Help recognizing tongue or lip tie in your baby

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When my second child was born a little over    five months ago, she latched on immediately and very well.  I was thrilled.  With my first daughter it had been a rocky start with oversupply and a very fast let down.  The ease with which my second daughter took to nursing was a huge relief.

Until we reached about 9 days old.
Suddenly, she started making a clicking noise with every nursing session, and I couldn’t for the life of me, get her top lip flipped out to get her mouth in that perfect flange position. Combined with her 2 week checkup at the midwives showing a slightly slow gain, and it was obvious there was a problem. I had no idea what was going on, as I thought I knew what a tongue tie looked like and she didn’t have the classic “forked tongue” sign.
For the next two weeks my daughter and I continued to nurse, constantly,  while we navigated doctor’s appointments and lactation consultant appointments, finally ending up at an ENT. By the time we got there I was relieved to have found an answer and finally be DOING something about the issues we were having. It turns out that my daughter had both a tongue tie, and an upper lip tie.  The tongue was making it difficult for her to nurse effectively, and causing the clicking and the lip was causing me pain and her inability flip that top lip out.
What struck me most about this journey was how few people know about both of these issues.  Our family doctor was willing to acknowledge the upper lip issue, but unwilling to do anything about it unless it continued to be a problem. He missed the tongue tie completely. Finally finding a Lactation Consultant who was educated and who worked with an ENT who was also educated made a huge difference for our nursing relationship.
I was thrilled to see that the LC (Melissa Cole, IBCLC) and ENT (Dr. Bobak Ghaheri) that I worked with have written a fabulous article on the basics of tongue and lip ties and how to recognize them. I’m glad that such a concise article exists to help new moms recognize what might be happening early on in the nursing relationship. I hope that an article of this caliber helps new moms recognize when something might be going on that needs attention.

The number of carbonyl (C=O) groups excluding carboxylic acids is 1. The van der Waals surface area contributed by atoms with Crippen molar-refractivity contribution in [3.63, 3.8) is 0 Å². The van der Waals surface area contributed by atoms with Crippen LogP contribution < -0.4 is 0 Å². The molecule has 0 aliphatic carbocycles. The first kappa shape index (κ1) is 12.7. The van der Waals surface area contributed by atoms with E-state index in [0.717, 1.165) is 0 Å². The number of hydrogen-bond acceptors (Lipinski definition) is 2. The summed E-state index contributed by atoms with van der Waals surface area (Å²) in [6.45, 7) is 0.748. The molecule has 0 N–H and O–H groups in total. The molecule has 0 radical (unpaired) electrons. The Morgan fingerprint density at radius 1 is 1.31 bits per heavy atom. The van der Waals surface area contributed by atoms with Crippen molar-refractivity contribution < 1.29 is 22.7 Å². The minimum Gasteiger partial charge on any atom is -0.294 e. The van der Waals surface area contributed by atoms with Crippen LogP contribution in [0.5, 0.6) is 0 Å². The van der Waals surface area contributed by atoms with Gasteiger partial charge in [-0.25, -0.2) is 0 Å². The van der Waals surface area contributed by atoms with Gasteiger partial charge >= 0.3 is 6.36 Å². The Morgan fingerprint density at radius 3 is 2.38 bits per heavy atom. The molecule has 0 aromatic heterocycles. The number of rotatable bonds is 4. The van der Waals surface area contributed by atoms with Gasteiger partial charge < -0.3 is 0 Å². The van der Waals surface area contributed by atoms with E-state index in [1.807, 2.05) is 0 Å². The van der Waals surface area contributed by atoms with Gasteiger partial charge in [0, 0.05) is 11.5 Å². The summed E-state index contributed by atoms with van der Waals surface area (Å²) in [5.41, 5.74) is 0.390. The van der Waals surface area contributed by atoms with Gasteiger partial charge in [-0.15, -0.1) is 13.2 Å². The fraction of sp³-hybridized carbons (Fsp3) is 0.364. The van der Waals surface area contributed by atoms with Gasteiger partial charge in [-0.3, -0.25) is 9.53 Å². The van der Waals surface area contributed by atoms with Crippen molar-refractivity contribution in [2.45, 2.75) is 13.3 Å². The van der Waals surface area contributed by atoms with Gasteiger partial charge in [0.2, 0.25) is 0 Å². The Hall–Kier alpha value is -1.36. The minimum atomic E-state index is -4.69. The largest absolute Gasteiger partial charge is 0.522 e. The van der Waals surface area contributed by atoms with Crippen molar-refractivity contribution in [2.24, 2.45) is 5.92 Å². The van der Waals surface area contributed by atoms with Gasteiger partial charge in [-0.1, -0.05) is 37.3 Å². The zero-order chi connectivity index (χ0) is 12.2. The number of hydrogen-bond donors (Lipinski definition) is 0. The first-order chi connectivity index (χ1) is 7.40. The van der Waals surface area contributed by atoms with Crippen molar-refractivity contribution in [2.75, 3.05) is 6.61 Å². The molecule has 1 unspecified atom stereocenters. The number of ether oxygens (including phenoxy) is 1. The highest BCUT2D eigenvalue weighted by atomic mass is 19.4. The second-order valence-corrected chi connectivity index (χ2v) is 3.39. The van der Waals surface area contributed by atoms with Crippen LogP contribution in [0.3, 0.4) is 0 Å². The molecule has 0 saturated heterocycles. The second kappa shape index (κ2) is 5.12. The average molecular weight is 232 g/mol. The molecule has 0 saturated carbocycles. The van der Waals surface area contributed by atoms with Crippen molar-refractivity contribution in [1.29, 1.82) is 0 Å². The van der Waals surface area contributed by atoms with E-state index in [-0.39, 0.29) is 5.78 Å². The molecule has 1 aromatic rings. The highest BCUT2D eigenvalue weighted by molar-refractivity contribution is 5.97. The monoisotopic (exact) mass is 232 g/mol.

3 thoughts on “Help recognizing tongue or lip tie in your baby”

  1. Thank you for a link to that wonderful article! My son had a posterior tongue tie so he also didn’t have that classic heart-shaped tongue. Although he latched on immediately and all of the nurses at the hospital and lactation consultants said the latch looked good nursing was extremely painful for me.
    At week 2 my husband and I took him to 2 different ENTs, one of whom said he was not tongue-tied and the other who said his tongue tie was “mild.” After another 2 or 3 weeks I took him back to the 2nd ENT after things just weren’t getting better. This time she said “oh look at that, he is tongue-tied!” Which made me cry and also made me so angry that she couldn’t have recognized it before.
    Long-story short, his tongue-tie was resolved and nursing stopped being painful! I had no idea how comfortable nursing could be. 🙂

  2. I wanted to add that my daughter had the same issue – posterior tongue tie and lip tie. I was told by several people in the hospital that she looked great and one even said “She’s obviously not tongue-tied because her tongue is at the roof of her mouth.” I finally went to see the LC after my 6 week checkup because I knew the clicking and colic weren’t normal. She had both clipped and we are re-learning how to breastfeed together but I can already see improvement.

  3. I have never heard of this, and I’m wondering if this is why my son and I are having such trouble with breastfeeding! Thanks for sharing!

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